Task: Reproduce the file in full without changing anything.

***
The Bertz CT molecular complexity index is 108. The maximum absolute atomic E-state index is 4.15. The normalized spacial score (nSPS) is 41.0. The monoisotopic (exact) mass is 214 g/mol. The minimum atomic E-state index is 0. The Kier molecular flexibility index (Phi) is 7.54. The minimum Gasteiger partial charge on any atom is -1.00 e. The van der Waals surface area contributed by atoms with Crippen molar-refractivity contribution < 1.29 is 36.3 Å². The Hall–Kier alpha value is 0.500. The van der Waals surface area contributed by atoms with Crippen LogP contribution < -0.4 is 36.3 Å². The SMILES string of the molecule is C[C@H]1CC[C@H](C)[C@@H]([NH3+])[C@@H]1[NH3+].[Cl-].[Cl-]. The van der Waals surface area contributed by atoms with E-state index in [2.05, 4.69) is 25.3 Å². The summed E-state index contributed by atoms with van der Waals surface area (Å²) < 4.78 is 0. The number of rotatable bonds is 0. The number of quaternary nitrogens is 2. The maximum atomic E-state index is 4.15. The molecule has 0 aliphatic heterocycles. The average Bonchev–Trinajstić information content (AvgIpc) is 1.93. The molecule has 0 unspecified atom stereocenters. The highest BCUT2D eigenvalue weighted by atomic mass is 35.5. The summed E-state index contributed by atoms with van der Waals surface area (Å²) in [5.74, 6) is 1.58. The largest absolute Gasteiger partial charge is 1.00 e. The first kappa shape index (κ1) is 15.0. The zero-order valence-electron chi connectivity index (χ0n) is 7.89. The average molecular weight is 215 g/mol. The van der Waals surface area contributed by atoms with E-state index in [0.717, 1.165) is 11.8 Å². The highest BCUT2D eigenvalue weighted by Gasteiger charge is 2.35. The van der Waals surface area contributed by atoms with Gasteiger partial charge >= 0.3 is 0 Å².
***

The Bertz CT molecular complexity index is 108. The maximum absolute atomic E-state index is 4.15. The normalized spacial score (nSPS) is 41.0. The monoisotopic (exact) mass is 214 g/mol. The minimum atomic E-state index is 0. The Kier molecular flexibility index (Phi) is 7.54. The minimum Gasteiger partial charge on any atom is -1.00 e. The van der Waals surface area contributed by atoms with Crippen molar-refractivity contribution < 1.29 is 36.3 Å². The Hall–Kier alpha value is 0.500. The van der Waals surface area contributed by atoms with Crippen LogP contribution < -0.4 is 36.3 Å². The SMILES string of the molecule is C[C@H]1CC[C@H](C)[C@@H]([NH3+])[C@@H]1[NH3+].[Cl-].[Cl-]. The van der Waals surface area contributed by atoms with E-state index in [2.05, 4.69) is 25.3 Å². The summed E-state index contributed by atoms with van der Waals surface area (Å²) < 4.78 is 0. The number of rotatable bonds is 0. The number of quaternary nitrogens is 2. The maximum atomic E-state index is 4.15. The molecule has 0 aliphatic heterocycles. The average Bonchev–Trinajstić information content (AvgIpc) is 1.93. The molecule has 0 unspecified atom stereocenters. The highest BCUT2D eigenvalue weighted by atomic mass is 35.5. The summed E-state index contributed by atoms with van der Waals surface area (Å²) in [5.74, 6) is 1.58. The largest absolute Gasteiger partial charge is 1.00 e. The first kappa shape index (κ1) is 15.0. The zero-order valence-electron chi connectivity index (χ0n) is 7.89. The average molecular weight is 215 g/mol. The van der Waals surface area contributed by atoms with E-state index in [0.717, 1.165) is 11.8 Å². The highest BCUT2D eigenvalue weighted by Gasteiger charge is 2.35. The van der Waals surface area contributed by atoms with Gasteiger partial charge >= 0.3 is 0 Å².